UN World Water Development Report highlights role of hydropower
27 March 2020
Exploring the theme of ‘Water and Climate Change’, UN Water’s annual report on World Water Day on 22 March 2020 highlighted that hydropower forms an essential part of the solution to climate change.
“Hydropower will continue playing a role in climate change mitigation and adaptation of the energy sector,” the World Water Development Report stated, acknowledging the need for low-carbon renewable energy.
The paper recognised the flexibility offered by hydropower projects in power generation, allowing for better integration of variable electricity delivered by wind and solar power into the grid.
Moreover, multipurpose hydropower reservoirs “contribute to flow regulation, flood control and availability of water for irrigation,” the report said.
To maximise their role in mitigating climate change, hydropower projects need to be developed and operated sustainably, taking into account biodiversity, river ecology and hydrology, sediment transport, and local livelihoods, as well as greenhouse gas emissions, the paper noted.
This is where the internationally recognised Hydropower Sustainability Tools and associated IHA tools and guidelines have a role to play in strengthening hydropower’s economic, social and governance performance.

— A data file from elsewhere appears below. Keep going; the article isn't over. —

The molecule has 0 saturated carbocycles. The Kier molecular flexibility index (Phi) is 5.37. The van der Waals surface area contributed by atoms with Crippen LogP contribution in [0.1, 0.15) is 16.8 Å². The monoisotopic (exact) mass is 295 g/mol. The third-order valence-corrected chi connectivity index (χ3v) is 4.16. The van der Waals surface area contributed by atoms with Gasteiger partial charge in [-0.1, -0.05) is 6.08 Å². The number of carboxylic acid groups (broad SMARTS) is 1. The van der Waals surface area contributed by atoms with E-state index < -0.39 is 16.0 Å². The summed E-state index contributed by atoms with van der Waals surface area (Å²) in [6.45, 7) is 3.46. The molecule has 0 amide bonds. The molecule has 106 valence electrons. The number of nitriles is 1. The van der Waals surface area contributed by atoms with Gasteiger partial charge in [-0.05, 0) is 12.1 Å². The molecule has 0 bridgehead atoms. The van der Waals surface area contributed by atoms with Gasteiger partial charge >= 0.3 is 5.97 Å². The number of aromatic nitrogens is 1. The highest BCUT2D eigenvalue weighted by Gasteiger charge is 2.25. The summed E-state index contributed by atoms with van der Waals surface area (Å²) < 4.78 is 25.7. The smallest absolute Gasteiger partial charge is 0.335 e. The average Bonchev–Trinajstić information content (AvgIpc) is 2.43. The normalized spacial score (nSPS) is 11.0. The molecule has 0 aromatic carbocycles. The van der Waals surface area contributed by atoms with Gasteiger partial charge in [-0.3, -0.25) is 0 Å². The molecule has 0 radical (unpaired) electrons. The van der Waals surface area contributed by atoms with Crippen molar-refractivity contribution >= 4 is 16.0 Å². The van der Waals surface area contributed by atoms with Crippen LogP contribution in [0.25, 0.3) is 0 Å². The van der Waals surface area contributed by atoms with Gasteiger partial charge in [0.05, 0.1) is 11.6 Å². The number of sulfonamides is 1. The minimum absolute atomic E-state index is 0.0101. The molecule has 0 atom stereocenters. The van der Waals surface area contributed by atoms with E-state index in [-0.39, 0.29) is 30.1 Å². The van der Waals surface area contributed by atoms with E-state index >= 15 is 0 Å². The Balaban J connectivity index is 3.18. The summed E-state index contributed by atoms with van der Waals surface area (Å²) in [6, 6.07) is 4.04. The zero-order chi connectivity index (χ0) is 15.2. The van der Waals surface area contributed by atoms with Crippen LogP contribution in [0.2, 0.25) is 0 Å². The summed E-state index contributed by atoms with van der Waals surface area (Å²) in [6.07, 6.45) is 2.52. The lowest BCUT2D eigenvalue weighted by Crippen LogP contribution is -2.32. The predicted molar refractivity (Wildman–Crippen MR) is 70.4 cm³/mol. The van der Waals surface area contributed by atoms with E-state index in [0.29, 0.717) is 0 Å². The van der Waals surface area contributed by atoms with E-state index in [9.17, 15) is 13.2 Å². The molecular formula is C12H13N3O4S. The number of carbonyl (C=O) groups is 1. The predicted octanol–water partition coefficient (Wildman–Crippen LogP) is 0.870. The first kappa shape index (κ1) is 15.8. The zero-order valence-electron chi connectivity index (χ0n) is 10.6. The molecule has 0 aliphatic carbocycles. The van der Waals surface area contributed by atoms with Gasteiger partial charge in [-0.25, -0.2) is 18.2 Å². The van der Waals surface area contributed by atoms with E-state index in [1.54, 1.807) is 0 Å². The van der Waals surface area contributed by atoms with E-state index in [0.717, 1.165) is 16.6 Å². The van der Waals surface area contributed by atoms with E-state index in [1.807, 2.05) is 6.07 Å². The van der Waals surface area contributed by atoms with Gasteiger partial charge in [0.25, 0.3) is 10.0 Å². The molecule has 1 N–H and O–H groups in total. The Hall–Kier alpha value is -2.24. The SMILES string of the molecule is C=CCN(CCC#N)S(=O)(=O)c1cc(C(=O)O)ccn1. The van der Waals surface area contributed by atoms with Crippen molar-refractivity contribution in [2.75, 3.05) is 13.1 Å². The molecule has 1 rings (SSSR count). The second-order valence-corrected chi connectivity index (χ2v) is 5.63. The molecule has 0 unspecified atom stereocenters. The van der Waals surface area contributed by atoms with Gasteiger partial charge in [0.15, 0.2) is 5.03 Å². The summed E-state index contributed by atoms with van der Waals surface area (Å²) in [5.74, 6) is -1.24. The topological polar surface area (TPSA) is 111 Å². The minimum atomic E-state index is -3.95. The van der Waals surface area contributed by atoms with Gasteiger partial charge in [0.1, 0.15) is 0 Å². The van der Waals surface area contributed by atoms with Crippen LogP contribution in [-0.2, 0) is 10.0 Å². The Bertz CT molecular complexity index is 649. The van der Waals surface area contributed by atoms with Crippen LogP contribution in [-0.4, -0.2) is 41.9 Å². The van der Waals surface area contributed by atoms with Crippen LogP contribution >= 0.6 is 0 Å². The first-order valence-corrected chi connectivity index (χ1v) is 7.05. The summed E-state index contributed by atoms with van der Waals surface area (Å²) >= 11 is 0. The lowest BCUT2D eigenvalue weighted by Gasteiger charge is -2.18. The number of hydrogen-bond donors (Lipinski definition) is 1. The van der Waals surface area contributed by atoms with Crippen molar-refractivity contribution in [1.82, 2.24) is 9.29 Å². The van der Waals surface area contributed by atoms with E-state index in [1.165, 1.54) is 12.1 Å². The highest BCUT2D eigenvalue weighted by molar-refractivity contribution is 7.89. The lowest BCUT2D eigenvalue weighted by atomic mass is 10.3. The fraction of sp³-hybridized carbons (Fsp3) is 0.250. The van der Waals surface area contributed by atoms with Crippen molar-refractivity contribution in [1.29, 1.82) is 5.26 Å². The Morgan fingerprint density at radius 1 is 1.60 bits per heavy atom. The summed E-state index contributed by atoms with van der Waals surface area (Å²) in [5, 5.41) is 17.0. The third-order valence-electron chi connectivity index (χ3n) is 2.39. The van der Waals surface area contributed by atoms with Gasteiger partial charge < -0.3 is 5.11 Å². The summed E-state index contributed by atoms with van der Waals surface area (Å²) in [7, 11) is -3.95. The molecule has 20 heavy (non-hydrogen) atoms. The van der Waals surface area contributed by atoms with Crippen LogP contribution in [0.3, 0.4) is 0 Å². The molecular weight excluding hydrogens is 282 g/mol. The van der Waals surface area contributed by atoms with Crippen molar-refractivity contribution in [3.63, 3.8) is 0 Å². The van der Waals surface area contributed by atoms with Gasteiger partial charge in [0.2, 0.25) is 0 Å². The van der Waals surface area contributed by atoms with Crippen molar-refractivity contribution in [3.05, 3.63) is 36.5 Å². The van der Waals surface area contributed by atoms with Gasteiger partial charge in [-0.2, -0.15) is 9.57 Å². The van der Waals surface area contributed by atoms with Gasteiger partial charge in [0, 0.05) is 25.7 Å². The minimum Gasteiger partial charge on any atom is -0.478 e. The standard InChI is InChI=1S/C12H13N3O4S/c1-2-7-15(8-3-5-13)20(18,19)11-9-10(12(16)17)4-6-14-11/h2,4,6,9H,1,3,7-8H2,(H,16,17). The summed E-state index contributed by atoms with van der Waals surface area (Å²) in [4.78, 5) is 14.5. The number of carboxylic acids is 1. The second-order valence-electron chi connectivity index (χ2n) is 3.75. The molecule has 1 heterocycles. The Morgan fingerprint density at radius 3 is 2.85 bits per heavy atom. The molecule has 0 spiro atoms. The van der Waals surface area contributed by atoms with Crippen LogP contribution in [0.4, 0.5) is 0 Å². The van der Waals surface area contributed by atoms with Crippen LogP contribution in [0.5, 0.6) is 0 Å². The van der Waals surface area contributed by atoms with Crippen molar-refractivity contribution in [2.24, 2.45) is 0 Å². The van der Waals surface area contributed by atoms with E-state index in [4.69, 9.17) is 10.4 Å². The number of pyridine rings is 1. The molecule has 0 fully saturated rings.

The Hydropower Sustainability Tools exist to ensure that hydropower projects can be built in accordance with good and best practice. These tools comprise Guidelines on Good International Industry Practice (HGIIP), an Assessment Protocol (HSAP) and ESG Gap Analysis Tool (HESG).
Welcoming the report, Eddie Rich, CEO of IHA said, “To address climate change, electricity needs to be significantly decarbonised. This has only been achieved where there has been a significant contribution from hydropower. As the World Water Development Report highlights, we don’t just need more hydropower development – it has to be environmentally and socially sustainable.”
UN Water also released a Climate Change and Water Policy Brief for World Water Day which recognised that IHA’s Hydropower Sector Climate Resilience Guide published in 2019, “offers a methodology for identifying, assessing and managing climate risks to enhance the resilience of hydropower projects."
The GHG Reservoir (G-res) Tool, launched by IHA in 2017, allows companies, investors and consultants to report on the carbon footprint of a reservoir. Using readily available input data, the tool provides a cost-effective way to more accurately assess net greenhouse gas (GHG) emissions.
Maria Ubierna, Research & Policy Focal Point at IHA said, "We will continue to provide the necessary tools to the renewable energy sector to become ready for the challenges that climate change poses. Hydropower projects of all types and sizes can deliver services and benefit society in a climate-resilient and low-carbon way."